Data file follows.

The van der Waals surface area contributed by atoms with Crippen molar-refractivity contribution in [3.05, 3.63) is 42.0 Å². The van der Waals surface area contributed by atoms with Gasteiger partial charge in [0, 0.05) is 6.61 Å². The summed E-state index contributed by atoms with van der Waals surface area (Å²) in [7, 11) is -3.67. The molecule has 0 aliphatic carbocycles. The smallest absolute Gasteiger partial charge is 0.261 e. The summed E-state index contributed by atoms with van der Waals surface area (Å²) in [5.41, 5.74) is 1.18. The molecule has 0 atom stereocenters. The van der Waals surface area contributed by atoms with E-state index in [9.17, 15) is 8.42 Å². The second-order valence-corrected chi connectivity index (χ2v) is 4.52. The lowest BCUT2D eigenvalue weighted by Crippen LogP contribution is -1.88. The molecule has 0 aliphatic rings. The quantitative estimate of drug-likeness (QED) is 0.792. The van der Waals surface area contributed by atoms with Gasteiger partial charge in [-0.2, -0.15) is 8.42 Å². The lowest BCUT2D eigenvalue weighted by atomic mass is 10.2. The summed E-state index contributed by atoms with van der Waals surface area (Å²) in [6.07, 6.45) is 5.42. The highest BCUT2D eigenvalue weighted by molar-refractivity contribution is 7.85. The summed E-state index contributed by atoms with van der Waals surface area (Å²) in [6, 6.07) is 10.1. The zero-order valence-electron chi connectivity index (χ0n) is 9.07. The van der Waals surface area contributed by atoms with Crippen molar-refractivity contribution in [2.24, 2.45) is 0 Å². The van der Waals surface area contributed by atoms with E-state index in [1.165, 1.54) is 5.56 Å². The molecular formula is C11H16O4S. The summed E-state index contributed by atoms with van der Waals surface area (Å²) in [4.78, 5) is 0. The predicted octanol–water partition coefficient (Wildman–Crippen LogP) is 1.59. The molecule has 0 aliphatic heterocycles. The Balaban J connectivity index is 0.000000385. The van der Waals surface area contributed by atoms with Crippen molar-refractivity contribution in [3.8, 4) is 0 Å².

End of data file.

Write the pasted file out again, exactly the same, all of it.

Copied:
The van der Waals surface area contributed by atoms with Crippen molar-refractivity contribution in [3.05, 3.63) is 42.0 Å². The van der Waals surface area contributed by atoms with Gasteiger partial charge in [0, 0.05) is 6.61 Å². The summed E-state index contributed by atoms with van der Waals surface area (Å²) in [7, 11) is -3.67. The molecule has 0 aliphatic carbocycles. The smallest absolute Gasteiger partial charge is 0.261 e. The summed E-state index contributed by atoms with van der Waals surface area (Å²) in [5.41, 5.74) is 1.18. The molecule has 0 atom stereocenters. The van der Waals surface area contributed by atoms with E-state index in [9.17, 15) is 8.42 Å². The second-order valence-corrected chi connectivity index (χ2v) is 4.52. The lowest BCUT2D eigenvalue weighted by Crippen LogP contribution is -1.88. The molecule has 0 aliphatic rings. The quantitative estimate of drug-likeness (QED) is 0.792. The van der Waals surface area contributed by atoms with Gasteiger partial charge in [-0.2, -0.15) is 8.42 Å². The lowest BCUT2D eigenvalue weighted by atomic mass is 10.2. The summed E-state index contributed by atoms with van der Waals surface area (Å²) in [6.07, 6.45) is 5.42. The highest BCUT2D eigenvalue weighted by molar-refractivity contribution is 7.85. The summed E-state index contributed by atoms with van der Waals surface area (Å²) in [6, 6.07) is 10.1. The zero-order valence-electron chi connectivity index (χ0n) is 9.07. The van der Waals surface area contributed by atoms with Crippen molar-refractivity contribution in [2.24, 2.45) is 0 Å². The van der Waals surface area contributed by atoms with E-state index in [1.165, 1.54) is 5.56 Å². The molecular formula is C11H16O4S. The summed E-state index contributed by atoms with van der Waals surface area (Å²) in [4.78, 5) is 0. The predicted octanol–water partition coefficient (Wildman–Crippen LogP) is 1.59. The molecule has 0 aliphatic heterocycles. The Balaban J connectivity index is 0.000000385. The van der Waals surface area contributed by atoms with Crippen molar-refractivity contribution in [3.8, 4) is 0 Å².